Retail sales in the United States accelerated slightly in August, government data showed Thursday, as a spike in gas prices boosted sales at service stations.
Sales in the world’s top economy climbed 0.6 percent to $697.6 billion last month, inching up from July’s revised 0.5 percent bump, the Commerce Department said.
Economists had forecast a slowdown from July to August although consumers continued to spend — defying expectations that they would pull back more quickly as higher interest rates bite.
Analysts do not foresee the current strength persisting, however, as the labor market gradually loses steam and student loan repayments weigh on spending.
The figures come after a mixed report Wednesday showing an uptick in consumer inflation, and as the US central bank weighs the need for further rate hikes to ease demand.
Excluding gas stations, retail sales in August picked up just 0.2 percent from July, markedly lower than the headline figure, according to Thursday’s report.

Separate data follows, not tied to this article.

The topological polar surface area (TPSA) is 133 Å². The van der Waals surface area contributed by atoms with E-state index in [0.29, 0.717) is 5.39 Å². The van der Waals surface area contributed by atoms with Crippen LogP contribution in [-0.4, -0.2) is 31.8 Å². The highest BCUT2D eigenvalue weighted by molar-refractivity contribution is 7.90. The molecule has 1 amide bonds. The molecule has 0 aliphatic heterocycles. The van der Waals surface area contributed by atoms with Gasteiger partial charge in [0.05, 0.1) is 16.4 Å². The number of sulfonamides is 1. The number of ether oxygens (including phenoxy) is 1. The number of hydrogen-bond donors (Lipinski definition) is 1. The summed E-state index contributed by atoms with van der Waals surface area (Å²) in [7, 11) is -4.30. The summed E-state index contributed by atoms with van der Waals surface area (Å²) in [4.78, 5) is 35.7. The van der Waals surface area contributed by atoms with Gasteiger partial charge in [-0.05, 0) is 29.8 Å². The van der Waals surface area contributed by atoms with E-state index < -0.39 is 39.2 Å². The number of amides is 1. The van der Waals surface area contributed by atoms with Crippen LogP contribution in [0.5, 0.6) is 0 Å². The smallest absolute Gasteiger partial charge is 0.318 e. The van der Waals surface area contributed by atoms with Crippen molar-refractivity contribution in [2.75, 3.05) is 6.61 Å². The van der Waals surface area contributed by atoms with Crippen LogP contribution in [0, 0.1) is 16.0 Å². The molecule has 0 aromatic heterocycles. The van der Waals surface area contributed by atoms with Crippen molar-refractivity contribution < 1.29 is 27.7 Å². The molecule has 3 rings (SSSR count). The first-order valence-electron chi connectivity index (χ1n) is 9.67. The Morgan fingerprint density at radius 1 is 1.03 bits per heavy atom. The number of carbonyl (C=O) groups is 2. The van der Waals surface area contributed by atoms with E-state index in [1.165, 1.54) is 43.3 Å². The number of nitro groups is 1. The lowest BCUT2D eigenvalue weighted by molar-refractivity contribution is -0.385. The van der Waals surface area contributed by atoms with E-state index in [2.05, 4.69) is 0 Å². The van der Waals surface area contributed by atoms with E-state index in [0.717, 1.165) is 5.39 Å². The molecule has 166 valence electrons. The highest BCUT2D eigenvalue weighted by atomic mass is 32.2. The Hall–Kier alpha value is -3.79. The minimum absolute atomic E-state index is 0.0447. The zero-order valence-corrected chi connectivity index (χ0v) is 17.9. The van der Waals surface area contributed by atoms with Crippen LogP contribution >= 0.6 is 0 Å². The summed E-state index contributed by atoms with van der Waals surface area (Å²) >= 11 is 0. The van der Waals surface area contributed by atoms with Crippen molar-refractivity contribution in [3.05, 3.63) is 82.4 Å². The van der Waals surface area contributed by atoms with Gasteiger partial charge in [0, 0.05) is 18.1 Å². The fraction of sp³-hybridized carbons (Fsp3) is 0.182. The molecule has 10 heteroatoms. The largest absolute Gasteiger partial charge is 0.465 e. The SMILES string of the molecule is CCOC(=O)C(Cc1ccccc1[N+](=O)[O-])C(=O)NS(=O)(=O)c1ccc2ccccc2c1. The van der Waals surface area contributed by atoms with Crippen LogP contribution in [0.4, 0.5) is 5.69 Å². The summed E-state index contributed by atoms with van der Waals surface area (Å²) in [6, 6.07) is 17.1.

Among other segments, sales at food and beverage stores cooled, as did spending at general merchandise stores.
But gas station sales increased 5.2 percent from July to August, significantly higher than the prior month’s 0.1 percent figure, said the Commerce Department.
“Most people have few alternatives to driving,” noted economists at Pantheon Macroeconomics in a recent report.
They added that gas station sales were likely boosted thanks to a 10.6 percent spike in gas prices.
“Increased spending on gas in August likely was funded, at least in part, by cuts to households’ discretionary spending,” the Pantheon report said.
This could have bogged down sales in other areas.
Consumption growth remains “on track for a strong gain” in the third quarter this year, economist Michael Pearce of Oxford Economics said in a note.
“But with job and wage growth slowing, student loan repayments restarting, and borrowing conditions still tightening, the headwinds to consumer spending are mounting,” he added.
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